There are no longer incentives to stay at one job for long and often times we need to move jobs to get raises and grow our career. Plus I would say most millennial nurses have plans for higher education, we just don't have money for it. 

^^This. I’d love to go for higher education, I just can’t afford it and don’t have the time!

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0.5GPA is a CNA and specializes in Boringly average Tech.

88 Posts; 1,718 Profile Views

As a Millennial I feel that most people in my age and younger don’t stay at a job forever because there is no reason too. Largely the idea of a person starting at a company young and then staying there until retirement is very outdated.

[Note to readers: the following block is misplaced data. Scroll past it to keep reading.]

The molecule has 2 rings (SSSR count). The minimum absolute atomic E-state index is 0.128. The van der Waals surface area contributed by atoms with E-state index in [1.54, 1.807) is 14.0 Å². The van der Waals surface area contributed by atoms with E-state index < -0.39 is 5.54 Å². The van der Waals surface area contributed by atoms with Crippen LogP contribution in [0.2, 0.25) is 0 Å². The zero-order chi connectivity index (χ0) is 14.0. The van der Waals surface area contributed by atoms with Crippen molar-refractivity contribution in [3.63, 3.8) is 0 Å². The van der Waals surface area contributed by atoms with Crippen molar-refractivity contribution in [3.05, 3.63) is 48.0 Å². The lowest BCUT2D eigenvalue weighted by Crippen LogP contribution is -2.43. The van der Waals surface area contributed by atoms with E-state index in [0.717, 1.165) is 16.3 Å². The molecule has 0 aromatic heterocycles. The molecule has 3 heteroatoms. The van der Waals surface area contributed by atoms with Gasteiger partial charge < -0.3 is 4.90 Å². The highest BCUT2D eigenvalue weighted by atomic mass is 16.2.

that is rare most places as most will walk all over their employees and people know it.

 

as far as the “ok boomer” meme give that politician about 30 years and she’ll be the one the receiving end Being mocked . Age happens and it only gets fast as you get older. We all age in one direction 😁

Edited by 0.5GPA

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KalipsoRed21 is a BSN and specializes in Currently: Home Health.

209 Posts; 4,523 Profile Views

This piece is a bit vague on what it intends to accomplish. I am technically a Millennial, on the cusp of being a Gen X. My husband is Boomer. The work ethic between is is not very different, but the expectations of the work environment are.